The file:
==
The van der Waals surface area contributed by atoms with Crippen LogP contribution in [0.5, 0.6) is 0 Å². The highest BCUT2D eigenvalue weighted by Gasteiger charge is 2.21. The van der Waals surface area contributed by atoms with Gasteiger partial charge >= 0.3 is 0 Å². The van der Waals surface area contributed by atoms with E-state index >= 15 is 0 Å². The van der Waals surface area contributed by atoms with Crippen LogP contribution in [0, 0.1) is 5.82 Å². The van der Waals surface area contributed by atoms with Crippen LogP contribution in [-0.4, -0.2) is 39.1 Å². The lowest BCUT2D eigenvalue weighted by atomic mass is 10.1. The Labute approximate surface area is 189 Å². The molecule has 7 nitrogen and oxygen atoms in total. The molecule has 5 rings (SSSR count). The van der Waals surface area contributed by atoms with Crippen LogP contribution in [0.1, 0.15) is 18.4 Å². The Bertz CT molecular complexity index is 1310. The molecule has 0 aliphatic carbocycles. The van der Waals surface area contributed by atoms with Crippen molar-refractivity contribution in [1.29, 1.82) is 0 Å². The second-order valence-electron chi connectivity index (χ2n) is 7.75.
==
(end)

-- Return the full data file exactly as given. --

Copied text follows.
The van der Waals surface area contributed by atoms with Crippen LogP contribution in [0.5, 0.6) is 0 Å². The highest BCUT2D eigenvalue weighted by Gasteiger charge is 2.21. The van der Waals surface area contributed by atoms with Gasteiger partial charge >= 0.3 is 0 Å². The van der Waals surface area contributed by atoms with E-state index >= 15 is 0 Å². The van der Waals surface area contributed by atoms with Crippen LogP contribution in [0, 0.1) is 5.82 Å². The van der Waals surface area contributed by atoms with Crippen LogP contribution in [-0.4, -0.2) is 39.1 Å². The lowest BCUT2D eigenvalue weighted by atomic mass is 10.1. The Labute approximate surface area is 189 Å². The molecule has 7 nitrogen and oxygen atoms in total. The molecule has 5 rings (SSSR count). The van der Waals surface area contributed by atoms with Crippen LogP contribution in [0.1, 0.15) is 18.4 Å². The Bertz CT molecular complexity index is 1310. The molecule has 0 aliphatic carbocycles. The van der Waals surface area contributed by atoms with Crippen molar-refractivity contribution in [1.29, 1.82) is 0 Å². The second-order valence-electron chi connectivity index (χ2n) is 7.75.